When a foreign buyer tax is imposed, it provides substantial tax revenue to the government, soothes concerned local voters…er, I mean residents, and might even help calm the market.

My prediction is that we will see a foreign buyers tax in the GTA this year.  It’s becoming too hot a political topic to do nothing and it brings in revenue from people who can’t vote against the government in the next election.

If we follow the pattern that took place in greater Vancouver, such a tax will impact the average sale price in the GTA considerably.  It will likely drive up prices in places like Guelph and Hamilton, much like Victoria prices jumped in BC.  That slowing of the market will likely be met with relief but raises the issue of what happens if other factors such as interest rates also slow the GTA market in the future.  The same residents who clamoured for the tax will not be happy if their property values start decreasing.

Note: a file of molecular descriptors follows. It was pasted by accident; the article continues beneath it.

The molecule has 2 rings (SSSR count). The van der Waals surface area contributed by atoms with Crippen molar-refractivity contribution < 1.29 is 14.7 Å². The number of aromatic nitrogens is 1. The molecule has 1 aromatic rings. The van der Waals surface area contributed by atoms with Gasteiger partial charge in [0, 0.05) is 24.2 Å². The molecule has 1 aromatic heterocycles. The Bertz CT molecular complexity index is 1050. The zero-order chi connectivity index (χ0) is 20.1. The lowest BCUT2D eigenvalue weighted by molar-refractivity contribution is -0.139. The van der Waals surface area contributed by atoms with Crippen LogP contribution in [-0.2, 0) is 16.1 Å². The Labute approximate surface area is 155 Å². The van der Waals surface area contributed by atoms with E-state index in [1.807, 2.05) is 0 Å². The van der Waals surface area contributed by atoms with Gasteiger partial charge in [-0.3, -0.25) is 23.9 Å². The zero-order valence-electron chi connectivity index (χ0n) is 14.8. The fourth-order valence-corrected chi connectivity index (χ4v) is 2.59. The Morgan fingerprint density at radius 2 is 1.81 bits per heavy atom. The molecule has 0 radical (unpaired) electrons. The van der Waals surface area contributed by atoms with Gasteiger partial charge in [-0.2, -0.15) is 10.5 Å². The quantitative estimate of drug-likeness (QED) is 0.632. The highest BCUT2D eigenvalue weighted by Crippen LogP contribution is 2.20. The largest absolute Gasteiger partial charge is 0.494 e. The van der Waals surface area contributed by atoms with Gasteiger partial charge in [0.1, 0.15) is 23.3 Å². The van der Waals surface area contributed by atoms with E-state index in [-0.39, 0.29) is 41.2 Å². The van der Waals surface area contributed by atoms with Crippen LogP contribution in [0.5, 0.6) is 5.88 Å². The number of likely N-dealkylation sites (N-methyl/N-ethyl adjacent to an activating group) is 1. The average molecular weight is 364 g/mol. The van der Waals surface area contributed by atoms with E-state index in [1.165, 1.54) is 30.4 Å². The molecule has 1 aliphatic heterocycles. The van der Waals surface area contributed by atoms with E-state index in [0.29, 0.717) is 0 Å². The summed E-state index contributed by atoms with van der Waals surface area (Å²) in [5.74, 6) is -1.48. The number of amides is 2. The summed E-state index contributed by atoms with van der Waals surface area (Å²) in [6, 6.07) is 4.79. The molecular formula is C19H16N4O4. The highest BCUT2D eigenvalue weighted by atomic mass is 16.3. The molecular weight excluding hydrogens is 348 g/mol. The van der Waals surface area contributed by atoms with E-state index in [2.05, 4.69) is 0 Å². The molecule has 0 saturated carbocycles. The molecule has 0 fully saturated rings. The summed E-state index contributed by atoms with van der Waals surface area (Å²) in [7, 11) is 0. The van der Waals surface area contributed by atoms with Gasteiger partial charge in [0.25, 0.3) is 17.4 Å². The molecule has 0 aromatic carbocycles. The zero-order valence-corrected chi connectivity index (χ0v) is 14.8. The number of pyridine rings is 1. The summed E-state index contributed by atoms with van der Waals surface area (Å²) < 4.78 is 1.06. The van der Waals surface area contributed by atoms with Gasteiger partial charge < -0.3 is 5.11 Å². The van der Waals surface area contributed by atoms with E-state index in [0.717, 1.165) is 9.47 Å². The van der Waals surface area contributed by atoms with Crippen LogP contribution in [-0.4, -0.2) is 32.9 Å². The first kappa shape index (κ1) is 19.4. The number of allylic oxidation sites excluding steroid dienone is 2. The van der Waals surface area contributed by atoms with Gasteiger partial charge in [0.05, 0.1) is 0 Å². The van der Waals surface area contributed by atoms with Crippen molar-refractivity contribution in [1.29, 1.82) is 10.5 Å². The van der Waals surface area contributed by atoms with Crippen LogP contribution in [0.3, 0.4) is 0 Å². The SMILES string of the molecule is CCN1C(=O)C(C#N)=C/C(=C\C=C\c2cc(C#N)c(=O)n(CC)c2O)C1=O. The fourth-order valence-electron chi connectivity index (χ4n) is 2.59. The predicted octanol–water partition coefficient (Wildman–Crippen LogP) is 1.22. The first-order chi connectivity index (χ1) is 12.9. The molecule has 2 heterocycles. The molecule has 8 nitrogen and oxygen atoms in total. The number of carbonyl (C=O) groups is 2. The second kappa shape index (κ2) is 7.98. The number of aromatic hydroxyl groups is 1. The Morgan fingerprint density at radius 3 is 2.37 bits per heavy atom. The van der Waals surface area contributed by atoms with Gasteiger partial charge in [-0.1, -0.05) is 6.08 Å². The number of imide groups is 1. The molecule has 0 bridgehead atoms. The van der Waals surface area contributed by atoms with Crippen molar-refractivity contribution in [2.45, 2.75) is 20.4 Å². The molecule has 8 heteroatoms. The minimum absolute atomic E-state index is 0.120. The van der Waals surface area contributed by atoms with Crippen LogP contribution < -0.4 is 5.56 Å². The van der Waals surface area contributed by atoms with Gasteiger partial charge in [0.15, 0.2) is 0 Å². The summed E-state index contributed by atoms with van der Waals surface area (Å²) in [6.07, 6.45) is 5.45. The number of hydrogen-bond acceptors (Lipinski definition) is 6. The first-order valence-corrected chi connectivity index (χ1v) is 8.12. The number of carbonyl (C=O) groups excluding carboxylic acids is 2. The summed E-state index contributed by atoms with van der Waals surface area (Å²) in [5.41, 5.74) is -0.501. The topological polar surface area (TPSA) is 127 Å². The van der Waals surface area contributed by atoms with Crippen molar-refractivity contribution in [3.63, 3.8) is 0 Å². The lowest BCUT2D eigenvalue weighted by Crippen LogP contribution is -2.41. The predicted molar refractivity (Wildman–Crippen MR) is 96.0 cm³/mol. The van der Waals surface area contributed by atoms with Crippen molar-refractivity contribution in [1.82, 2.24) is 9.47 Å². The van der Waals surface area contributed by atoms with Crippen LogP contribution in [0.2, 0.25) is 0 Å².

If you or someone you like wants to take advantage of these unbelievable sale prices while they last, please get in touch with me.  I’d love to discuss selling in this market and be responsible for what comes next.





Place the main part of the kitchen counter on the south and southeast side of the kitchen, with big windows around it, so that the sun can flood in and fill the kitchen with yellow light both morning and afternoon.

It seems almost quaint in this seller’s real estate market to be talking about the placement of a kitchen counter so it gets the sun.  Such nuanced discussions of the best way to lay out a kitchen are not discussed when buyers feel lucky to be able to find a home at all.  There will come a time soon enough when buyers can once again have preferences on things like kitchen counter location.

This rule, like a number of others we’ve discussed, raises the idea that how a room or parts of a room are aligned with the exterior world of sun and light really matters.  It makes the difference between a room we instinctively like or a place that might tick all the boxes but doesn’t really appeal.